At TCU, where the student newspaper is overseen by the school’s journalism department, administrators have on several occasions intervened in editorial decisions, said Stewart, the TCU journalism professor. “We’ve had times when the administration came in and said, ‘You’ve got to take this out of the archives.’ And it was not a request.”
Some student newspapers attached to journalism schools have managed to avoid censorship. The University of Texas at Austin’s Daily Texan is affiliated with the Moody College of Communication and receives some funding from the university, but retains its independence through a board of directors with a guaranteed student majority. The state’s other major public universities all have similar arrangements.
But censorship isn’t The Daily Campus alumni’s only concern. They worry that under the journalism department’s control, the paper will become “a refrigerator for the professors to display their students’ work on,” as Huseman put it. Even as an independent paper, most of The Daily Campus’ hard news reporting came from students enrolled in journalism classes, according to outgoing editor-in-chief Kylie Madry. But the student editors retained — and often exercised — the right to reject student work.
“Right now, journalism students can pitch stories they wrote for class,” Madry said. “But at the end of the day, if the story sucks, we’re not publishing it.” In March, she said, a student reporter submitted a preview of a campus event that had already taken place. When she rejected the story, the student’s journalism professor complained. “The professor was like, ‘I’m not going to give credit for it if you don’t publish it,” she recalled. The professor eventually relented and the story didn’t run.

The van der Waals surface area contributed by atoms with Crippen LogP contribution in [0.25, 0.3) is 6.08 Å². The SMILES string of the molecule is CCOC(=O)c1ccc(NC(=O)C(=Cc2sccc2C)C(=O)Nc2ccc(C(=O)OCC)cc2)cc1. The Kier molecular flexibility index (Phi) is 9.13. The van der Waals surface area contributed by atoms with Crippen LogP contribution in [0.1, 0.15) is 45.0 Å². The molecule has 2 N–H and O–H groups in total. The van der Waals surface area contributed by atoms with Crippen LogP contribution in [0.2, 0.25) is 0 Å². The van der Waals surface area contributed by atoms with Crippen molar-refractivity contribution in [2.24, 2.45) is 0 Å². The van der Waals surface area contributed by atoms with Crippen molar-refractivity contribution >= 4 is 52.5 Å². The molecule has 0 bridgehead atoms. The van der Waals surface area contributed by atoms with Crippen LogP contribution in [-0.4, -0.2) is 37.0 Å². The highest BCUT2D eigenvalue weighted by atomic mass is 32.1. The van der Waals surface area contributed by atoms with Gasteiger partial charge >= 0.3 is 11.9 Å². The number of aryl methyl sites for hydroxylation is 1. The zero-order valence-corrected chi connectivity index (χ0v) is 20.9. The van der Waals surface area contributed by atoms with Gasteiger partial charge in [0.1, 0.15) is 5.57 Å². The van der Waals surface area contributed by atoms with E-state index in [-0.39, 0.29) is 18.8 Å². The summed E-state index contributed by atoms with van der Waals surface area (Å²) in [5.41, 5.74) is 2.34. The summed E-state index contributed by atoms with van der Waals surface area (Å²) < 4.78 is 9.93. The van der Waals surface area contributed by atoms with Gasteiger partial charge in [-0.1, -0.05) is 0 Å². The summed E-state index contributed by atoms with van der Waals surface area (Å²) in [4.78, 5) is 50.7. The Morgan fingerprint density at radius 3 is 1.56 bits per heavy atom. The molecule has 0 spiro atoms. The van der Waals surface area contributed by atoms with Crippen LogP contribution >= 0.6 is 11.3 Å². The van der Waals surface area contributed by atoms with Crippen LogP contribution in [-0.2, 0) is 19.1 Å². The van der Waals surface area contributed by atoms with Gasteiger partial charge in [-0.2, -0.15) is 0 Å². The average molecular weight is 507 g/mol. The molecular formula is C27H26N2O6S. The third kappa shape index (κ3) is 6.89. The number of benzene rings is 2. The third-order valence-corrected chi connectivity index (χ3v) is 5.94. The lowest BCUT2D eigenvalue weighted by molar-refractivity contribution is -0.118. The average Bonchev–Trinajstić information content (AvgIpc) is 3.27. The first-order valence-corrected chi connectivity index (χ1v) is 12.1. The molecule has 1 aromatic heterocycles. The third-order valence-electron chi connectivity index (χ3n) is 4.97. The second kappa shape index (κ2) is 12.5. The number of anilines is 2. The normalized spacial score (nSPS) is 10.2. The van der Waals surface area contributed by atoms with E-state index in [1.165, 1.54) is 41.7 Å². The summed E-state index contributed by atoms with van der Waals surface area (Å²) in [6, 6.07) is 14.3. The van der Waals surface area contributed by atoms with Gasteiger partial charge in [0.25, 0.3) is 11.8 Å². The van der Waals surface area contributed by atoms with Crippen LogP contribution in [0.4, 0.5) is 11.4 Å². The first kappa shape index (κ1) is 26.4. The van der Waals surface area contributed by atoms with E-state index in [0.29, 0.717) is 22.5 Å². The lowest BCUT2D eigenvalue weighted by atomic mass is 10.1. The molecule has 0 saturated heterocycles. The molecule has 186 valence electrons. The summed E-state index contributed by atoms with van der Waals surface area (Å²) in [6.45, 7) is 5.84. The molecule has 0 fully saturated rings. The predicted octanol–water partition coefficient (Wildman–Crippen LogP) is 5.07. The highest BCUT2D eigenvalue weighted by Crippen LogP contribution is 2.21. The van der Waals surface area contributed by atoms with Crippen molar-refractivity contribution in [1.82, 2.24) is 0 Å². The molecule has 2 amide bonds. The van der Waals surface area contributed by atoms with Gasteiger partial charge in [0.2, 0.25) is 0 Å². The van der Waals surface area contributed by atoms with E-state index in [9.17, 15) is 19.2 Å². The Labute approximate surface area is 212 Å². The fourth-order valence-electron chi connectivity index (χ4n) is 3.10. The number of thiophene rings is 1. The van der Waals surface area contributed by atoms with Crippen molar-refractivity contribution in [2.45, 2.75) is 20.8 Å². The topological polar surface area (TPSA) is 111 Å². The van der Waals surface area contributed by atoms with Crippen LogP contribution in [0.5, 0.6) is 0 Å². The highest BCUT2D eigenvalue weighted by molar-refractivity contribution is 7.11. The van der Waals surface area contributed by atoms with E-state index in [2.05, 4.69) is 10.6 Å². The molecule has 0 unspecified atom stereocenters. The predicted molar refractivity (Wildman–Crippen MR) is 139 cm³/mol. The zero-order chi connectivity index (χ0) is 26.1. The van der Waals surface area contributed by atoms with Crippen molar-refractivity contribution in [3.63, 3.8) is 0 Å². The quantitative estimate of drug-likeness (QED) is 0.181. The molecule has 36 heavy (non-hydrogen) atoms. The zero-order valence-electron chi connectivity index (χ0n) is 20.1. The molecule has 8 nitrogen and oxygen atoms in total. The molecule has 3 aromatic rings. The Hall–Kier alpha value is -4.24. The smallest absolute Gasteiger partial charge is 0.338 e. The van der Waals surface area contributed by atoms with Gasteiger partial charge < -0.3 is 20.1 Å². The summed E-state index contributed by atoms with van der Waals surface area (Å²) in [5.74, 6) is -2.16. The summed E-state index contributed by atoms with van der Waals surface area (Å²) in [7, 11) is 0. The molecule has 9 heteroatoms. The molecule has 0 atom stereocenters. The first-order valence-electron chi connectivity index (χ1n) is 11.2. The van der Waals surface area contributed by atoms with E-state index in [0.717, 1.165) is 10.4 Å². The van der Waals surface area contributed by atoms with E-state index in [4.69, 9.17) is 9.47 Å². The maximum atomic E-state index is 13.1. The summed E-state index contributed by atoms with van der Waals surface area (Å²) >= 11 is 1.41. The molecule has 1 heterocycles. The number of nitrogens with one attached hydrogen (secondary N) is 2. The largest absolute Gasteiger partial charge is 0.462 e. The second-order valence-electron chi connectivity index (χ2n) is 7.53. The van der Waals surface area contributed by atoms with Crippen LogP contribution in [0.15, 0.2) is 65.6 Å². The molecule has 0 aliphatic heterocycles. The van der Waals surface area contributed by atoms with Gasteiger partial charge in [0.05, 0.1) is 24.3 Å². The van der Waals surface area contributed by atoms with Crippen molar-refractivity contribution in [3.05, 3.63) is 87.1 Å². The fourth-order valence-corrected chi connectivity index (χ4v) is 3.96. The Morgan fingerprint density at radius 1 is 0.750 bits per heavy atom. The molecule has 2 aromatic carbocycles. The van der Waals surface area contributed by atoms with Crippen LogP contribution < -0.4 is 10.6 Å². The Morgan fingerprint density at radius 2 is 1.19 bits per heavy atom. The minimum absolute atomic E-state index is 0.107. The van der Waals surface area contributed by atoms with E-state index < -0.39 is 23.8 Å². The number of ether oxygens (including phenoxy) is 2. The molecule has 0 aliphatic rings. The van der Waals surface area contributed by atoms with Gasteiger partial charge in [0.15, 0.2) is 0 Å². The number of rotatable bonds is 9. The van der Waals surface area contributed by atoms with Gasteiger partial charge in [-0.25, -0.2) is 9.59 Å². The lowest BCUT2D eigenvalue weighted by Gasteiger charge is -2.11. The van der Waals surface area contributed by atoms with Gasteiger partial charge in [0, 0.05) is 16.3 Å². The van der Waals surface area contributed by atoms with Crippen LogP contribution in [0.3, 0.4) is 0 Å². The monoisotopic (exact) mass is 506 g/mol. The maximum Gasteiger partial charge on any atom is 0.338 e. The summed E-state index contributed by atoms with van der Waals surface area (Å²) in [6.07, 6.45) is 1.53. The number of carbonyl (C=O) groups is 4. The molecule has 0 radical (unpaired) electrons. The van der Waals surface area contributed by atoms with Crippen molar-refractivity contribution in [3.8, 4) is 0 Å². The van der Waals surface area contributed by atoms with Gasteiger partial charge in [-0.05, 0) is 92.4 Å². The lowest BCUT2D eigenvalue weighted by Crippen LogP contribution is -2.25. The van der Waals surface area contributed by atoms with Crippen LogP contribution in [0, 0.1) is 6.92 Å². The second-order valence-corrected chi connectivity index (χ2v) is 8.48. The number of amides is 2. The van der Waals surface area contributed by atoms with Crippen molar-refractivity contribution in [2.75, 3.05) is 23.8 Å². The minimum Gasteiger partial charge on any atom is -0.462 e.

The journalism department hasn’t been coy about its intentions. “We’re interested in using The Daily Campus as a teaching tool for 150 majors in journalism,” said Pederson, the department chair. “We’re going to more closely integrate our reporting classes, and produce content. … [The students] will be overseen by several of the paid staff members, but also several of the professors who teach reporting.”
To Huseman, who also teaches journalism part-time at Columbia University, this is heresy. “Student newspapers should be entirely student-run and allow students to figure out how to be reporters and editors, sometimes by making mistakes. You cannot learn to be a reporter while a professor is holding your hand.”
The Daily Campus is hardly alone. Student newspapers across the country are struggling to adapt to leaner budgets and continuing administration pressure to present a positive image. In the face of these existential threats, students and alumni are organizing. In 2013, after The Daily Texan announced it was considering cutting production days because of declining revenue, alumni created Friends of The Daily Texan to raise money and provide mentorship. The effort worked: The Daily Texan still publishes a physical newspaper five days a week. In fact, Texas’ 10 largest universities, all public, continue to publish print editions.
In April, the University of Florida’s student newspaper launched the #SaveStudentNewsrooms campaign in reaction to news about The Daily Campus. Over 100 student newspapers marked Support Student Journalism Day on April 25 by spreading awareness on social media of the plight of SMU and other colleges with endangered papers.
“Student newspapers are the primary way that the student body gets its news about what’s going on on campus,” said Drew Keller, the outgoing editor-in-chief of Rice University’s student newspaper, the Thresher, which has maintained editorial autonomy since it was founded in 1913. “Without them, all you have is the rumor mill or official announcements from the university. There is no other way of getting that information.”